Putting narrative under the telescope.
There’s something unique about the portable nature of the Nintendo Switch that makes it work well with certain styles of gameplay. OPUS: The Day We Found Earth is a game that demonstrates this flexibility well. The premise of OPUS is simple. You play Emeth, a robot that needs to find Earth, by pointing your spaceship’s telescope at different stars. That’s pretty much the whole game so it shouldn’t come as a surprise that OPUS was initially a mobile game released on iOS and Android.
Onboard OPUS, Emeth is being trained by the crew to use the ship’s telescope. Looking at a map of the galaxies, you pan around until you point at a star. Press the ‘A’ button and then you find out if there is a planet in that system that is similar to the mythological planet Earth. Once you find a planet that is close, the scene switches to the ship and a narrative unfolds.
The scanning is the core mechanic of the game. You are provided some clue as to how to find a planet and then you take to the telescope to discover it. The stars become a little more difficult to find as you continue, relying on your memory (or a pen and paper) more and more. In-between each discovery the story develops with narrative between Emeth and Lisa. It’s here where OPUS really does go out of its way to tug at your heartstrings. Emeth is essentially a child, talking in incomplete sentences. His limited understanding of the situation that he’s in starts off as an annoyance but gradually reveals a heartbreaking earnestness and naivety within the simple dialogue. It comes to a point where you want to move the star-finding sections on so you can see how the story unfolds.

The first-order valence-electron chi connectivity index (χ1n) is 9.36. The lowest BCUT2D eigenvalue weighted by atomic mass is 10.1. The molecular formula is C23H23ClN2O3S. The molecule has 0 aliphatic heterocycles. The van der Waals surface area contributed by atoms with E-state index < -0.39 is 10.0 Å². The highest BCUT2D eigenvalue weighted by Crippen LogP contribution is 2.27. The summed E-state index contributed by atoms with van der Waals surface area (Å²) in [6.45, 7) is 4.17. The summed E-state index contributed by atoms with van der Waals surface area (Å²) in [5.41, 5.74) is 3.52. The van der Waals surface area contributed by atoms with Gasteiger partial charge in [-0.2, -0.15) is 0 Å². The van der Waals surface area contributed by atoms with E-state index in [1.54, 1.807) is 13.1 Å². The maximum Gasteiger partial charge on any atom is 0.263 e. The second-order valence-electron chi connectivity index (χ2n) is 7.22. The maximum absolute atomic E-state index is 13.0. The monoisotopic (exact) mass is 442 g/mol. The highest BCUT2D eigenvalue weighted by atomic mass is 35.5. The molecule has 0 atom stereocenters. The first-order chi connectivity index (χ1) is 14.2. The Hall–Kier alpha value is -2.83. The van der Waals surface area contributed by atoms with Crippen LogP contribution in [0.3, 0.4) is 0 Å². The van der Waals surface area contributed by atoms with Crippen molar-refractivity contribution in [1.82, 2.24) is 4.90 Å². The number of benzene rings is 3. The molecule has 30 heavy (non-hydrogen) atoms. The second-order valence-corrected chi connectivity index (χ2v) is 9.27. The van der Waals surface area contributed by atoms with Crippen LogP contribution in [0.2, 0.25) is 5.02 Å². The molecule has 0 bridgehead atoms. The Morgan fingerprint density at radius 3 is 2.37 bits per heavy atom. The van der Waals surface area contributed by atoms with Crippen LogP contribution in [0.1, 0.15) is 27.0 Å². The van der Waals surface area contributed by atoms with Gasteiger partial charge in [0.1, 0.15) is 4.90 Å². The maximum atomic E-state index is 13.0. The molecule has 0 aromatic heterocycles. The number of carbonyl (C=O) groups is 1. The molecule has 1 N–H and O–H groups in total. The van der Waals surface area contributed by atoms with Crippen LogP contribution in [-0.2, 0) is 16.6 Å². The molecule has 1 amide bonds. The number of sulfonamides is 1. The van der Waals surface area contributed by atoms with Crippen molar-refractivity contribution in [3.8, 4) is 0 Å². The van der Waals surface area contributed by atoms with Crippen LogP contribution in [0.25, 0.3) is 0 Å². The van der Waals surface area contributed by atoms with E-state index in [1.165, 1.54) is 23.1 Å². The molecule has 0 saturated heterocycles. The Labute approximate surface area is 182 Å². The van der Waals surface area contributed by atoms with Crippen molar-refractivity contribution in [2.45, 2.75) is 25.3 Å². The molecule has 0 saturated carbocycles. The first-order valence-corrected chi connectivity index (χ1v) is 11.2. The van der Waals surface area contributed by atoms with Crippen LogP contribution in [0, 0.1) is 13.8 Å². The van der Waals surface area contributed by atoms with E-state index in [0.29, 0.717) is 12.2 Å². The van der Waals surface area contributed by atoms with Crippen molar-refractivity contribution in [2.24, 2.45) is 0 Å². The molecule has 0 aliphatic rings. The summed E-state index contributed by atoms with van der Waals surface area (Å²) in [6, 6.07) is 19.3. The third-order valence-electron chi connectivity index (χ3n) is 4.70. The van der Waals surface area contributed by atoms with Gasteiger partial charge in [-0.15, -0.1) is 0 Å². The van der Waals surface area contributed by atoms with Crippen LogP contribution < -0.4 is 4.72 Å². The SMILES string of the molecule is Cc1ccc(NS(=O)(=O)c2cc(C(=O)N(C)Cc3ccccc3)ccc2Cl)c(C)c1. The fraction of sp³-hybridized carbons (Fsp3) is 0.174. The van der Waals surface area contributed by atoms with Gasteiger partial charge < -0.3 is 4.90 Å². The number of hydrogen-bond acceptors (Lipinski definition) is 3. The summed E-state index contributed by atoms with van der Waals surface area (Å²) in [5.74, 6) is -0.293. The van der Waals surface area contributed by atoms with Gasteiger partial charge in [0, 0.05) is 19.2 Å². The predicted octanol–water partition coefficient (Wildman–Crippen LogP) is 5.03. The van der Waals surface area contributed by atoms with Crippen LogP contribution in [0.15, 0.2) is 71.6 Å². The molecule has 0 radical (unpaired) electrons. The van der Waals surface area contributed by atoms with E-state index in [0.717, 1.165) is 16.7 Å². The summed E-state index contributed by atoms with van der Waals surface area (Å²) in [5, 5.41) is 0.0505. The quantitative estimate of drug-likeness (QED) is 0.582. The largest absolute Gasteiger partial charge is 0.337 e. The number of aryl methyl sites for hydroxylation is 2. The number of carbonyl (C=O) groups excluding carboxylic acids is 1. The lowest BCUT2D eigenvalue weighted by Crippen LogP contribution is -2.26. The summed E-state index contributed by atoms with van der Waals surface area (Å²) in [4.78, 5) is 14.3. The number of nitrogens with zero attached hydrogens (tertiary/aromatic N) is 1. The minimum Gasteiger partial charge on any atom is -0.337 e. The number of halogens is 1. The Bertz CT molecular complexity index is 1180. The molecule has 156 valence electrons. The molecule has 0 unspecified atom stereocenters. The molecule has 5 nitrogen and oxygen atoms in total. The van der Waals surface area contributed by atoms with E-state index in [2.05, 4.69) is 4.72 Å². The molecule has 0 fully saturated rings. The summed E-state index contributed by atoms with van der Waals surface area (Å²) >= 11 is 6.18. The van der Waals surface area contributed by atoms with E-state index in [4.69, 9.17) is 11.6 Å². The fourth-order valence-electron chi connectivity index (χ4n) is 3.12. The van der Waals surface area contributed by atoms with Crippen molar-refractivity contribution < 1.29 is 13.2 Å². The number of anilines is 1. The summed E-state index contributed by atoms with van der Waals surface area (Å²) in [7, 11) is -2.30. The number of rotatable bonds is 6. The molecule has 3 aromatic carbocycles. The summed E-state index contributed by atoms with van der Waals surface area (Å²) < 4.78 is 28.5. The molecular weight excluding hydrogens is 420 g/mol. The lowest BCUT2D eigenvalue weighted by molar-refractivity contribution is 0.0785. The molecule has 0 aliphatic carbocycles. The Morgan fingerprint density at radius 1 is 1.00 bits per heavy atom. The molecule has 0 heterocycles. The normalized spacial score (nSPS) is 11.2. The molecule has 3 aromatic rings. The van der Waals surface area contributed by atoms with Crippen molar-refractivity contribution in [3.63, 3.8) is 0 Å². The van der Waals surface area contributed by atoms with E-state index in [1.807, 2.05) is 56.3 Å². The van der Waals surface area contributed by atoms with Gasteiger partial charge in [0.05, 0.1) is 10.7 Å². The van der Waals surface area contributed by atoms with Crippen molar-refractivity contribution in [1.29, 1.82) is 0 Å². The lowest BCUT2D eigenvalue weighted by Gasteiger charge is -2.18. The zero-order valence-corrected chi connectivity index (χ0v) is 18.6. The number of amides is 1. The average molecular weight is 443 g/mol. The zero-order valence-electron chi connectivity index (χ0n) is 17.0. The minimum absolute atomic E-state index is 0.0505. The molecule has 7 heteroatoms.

More areas of the ship become available to you as you discover more ‘Earths’, which you can tap on to discover extra story elements and clues to find more points of galactic interest beyond the story. It’s not a huge amount more and doesn’t really offer a great deal of replayability once you’re done. This raises the main sticking point with OPUS. It’s short. Really short. The game is easily finished in less than 2 hours. It’s a shame as there could have been more story woven throughout. OPUS has a few audio clips from the developer that you can listen to once you’ve completed the main story. These bonuses are found via the main menu and provide an insight into the genesis of the game.
It’s worth noting the soundtrack which sits alongside the game. It’s well-crafted and pleasing to listen to. If you take the game’s advice and play with headphones on, you will be rewarded with an absorbing and atmospheric experience.
When you get over the brightly-coloured preschool character design at the beginning you get the sense of what OPUS is. Less of a game, more of an emotional experience with some puzzle and exploration aspects to it. You may not be swept away by the gameplay, but the short, charming, whimsical story will be hard to forget after you’re done.